The options are vast. You can discuss the current political climate in America. You can discuss history of abortion. Or cultural norms in your family or religious community. You can discuss reasons women have or need abortions. You can tell your own stories.

One #TogetherForAbortion host submitted her questions to us to share below – feel free to take inspiration – but also know that these events belong to you! Create your own questions, and hold space however you feel comfortable. Only you can know what works for you.


Shout Your Abortion January 22, 2016 Event
General discussion questions

For many years, anti-abortion advocates have framed abortion as a decision that is emotionally, physically, and mentally difficult for a women, and can have serious psychological consequences. As a result, even pro-choice politicians and advocates refer to abortion as “difficult,” and “life-changing.”

However, the large body of peer-reviewed research shows that, in fact, women who receive abortions overwhelmingly feel happiness and relief and very few experience negative psychological effects.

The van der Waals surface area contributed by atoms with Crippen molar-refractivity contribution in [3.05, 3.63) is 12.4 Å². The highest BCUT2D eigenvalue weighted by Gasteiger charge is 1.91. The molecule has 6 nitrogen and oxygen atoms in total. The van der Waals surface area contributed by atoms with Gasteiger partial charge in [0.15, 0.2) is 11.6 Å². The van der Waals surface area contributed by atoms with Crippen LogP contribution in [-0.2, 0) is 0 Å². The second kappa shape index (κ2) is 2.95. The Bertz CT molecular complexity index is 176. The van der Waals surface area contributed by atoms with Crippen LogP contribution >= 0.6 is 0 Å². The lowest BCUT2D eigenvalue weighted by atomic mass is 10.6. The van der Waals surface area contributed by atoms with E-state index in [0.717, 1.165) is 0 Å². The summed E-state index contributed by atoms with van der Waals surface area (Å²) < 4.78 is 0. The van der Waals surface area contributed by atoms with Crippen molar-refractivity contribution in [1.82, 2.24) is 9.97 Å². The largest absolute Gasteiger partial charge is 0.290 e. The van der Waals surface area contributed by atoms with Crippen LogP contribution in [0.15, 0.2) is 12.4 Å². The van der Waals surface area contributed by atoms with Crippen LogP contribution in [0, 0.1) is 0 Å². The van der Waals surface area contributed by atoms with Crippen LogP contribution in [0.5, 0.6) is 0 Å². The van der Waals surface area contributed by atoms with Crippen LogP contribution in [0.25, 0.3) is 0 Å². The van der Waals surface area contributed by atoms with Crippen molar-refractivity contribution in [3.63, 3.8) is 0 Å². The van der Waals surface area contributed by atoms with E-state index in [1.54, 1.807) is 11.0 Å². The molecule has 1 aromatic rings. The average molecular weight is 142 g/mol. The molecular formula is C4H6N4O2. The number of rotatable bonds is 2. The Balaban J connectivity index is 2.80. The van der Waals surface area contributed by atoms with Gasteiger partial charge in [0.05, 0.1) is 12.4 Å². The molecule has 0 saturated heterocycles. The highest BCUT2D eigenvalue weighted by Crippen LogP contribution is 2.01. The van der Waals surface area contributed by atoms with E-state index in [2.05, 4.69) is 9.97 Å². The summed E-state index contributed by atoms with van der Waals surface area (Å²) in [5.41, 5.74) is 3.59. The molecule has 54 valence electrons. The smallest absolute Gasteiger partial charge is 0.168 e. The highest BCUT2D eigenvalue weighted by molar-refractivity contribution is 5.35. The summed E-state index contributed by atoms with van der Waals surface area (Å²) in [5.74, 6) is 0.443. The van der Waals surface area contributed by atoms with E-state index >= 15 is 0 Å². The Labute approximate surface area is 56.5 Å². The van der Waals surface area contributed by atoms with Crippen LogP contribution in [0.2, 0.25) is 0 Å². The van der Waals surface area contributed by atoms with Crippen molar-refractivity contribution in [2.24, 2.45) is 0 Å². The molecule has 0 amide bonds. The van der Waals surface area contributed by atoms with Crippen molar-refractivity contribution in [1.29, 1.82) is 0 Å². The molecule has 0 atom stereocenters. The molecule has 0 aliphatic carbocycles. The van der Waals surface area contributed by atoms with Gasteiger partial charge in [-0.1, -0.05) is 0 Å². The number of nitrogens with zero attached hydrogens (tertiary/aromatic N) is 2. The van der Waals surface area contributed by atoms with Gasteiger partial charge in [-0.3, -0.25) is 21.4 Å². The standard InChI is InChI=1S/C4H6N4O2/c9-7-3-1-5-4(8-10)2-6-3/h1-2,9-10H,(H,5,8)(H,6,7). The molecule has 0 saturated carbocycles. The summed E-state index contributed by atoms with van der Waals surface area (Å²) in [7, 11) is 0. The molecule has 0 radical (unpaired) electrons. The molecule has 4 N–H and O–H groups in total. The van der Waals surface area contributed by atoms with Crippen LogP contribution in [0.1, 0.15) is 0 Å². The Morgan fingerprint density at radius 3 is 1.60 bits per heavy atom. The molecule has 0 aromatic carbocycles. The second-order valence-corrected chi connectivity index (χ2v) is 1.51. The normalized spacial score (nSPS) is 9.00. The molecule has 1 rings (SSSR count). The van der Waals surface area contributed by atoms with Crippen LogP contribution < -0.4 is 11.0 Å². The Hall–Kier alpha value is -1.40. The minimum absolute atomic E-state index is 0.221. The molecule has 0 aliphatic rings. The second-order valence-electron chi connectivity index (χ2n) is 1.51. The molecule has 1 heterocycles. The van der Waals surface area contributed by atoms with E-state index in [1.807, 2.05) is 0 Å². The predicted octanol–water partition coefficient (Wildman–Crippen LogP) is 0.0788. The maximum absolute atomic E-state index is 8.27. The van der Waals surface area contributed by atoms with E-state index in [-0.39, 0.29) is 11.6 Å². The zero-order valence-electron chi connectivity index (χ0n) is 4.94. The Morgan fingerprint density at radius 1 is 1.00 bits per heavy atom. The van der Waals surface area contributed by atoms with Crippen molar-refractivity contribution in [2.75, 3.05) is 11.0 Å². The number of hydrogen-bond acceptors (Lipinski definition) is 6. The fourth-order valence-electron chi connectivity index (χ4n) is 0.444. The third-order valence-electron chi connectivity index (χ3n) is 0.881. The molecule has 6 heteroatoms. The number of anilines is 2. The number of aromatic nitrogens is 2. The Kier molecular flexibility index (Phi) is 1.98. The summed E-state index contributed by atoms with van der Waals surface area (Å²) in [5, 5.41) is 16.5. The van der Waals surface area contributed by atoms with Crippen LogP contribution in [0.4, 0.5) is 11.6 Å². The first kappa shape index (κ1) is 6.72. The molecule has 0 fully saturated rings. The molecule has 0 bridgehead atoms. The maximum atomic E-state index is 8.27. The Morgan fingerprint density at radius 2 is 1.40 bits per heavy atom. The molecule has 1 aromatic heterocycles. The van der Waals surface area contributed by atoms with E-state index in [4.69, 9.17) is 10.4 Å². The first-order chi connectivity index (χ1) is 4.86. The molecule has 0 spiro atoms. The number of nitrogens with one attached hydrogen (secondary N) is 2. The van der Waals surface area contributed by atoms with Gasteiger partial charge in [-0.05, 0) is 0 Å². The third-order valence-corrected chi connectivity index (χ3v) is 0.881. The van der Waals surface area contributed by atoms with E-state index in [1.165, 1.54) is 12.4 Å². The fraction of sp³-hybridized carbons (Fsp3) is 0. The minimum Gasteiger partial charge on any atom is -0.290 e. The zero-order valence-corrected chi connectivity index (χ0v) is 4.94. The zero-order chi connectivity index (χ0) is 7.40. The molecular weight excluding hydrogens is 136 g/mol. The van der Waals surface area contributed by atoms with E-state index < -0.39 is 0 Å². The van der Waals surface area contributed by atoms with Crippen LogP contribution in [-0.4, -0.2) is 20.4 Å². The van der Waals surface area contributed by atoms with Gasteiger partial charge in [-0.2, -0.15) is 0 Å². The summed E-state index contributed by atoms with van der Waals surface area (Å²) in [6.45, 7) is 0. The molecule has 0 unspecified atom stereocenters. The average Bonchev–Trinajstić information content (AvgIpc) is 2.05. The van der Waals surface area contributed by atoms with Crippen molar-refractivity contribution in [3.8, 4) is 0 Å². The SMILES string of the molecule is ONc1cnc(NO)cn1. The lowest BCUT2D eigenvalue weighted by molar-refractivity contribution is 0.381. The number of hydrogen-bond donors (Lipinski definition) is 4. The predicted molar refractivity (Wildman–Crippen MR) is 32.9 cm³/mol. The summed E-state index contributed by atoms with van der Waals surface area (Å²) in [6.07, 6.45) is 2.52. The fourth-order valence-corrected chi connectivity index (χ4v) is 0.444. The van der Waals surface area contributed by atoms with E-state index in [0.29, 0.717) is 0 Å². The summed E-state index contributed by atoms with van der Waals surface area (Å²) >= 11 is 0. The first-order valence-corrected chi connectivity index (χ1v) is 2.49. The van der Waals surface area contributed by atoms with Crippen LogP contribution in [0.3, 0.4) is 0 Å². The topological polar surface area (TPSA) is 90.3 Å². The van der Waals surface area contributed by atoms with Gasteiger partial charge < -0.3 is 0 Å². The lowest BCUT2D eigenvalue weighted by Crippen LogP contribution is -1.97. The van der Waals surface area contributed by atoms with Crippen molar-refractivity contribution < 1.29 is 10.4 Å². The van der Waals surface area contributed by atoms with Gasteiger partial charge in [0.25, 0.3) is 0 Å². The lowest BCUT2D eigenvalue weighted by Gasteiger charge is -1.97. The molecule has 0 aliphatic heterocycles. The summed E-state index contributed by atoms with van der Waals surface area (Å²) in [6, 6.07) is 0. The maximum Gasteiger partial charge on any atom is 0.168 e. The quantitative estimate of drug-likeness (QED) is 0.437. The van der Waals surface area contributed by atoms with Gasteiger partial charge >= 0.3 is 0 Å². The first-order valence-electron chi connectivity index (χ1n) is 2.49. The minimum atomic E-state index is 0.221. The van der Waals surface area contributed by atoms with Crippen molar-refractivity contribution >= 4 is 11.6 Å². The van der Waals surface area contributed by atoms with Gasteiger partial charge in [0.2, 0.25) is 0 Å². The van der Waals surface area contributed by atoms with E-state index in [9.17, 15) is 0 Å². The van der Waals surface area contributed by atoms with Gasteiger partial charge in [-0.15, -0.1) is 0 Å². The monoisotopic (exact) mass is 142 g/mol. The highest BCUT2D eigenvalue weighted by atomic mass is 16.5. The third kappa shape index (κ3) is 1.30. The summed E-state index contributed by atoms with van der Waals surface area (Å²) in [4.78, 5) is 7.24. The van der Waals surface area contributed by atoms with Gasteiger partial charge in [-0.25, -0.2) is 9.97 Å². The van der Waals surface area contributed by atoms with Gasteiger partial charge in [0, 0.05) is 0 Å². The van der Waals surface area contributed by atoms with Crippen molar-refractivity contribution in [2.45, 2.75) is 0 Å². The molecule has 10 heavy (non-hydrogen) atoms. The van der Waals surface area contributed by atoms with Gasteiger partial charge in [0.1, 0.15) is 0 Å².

• How is it possible that after 43 years of legal abortions, the rhetoric in America still centers on the very minuscule reported negative psychological effects, versus the enormous positive emotional effects that research actually validates?
  • How can we change the rhetoric?
  • What kind of emotions arise when you discuss abortion?
  • Who have you discussed abortion with? Why do you think you have talked about it with these people, versus others in your life?
  • Have you talked to your mother or grandmother about abortion?
  • Abortions have been documented in human history as far as ancient times. When abortion laws are strict or abortion is prohibited, women find ways (often unsafe) to abort. Yet in the United States, there are dozens of states where one clinic serves a large and vast geographical population, effectively reducing or eliminating access. Anti-abortion activists tout the life of the child as the most important part of banning abortion.
  • What does this say about the life of the woman?
  • How can we frame abortion as a necessary and life-saving procedure?
  • How can we reframe abortion and the debate away from a “life-or-death” discussion, and move it into the sphere of family planning and contraception? Abortion is legal, less stigmatized, and covered by insurance in a number of modern nations.
  • What can we learn from the rhetoric and language of abortions in these countries?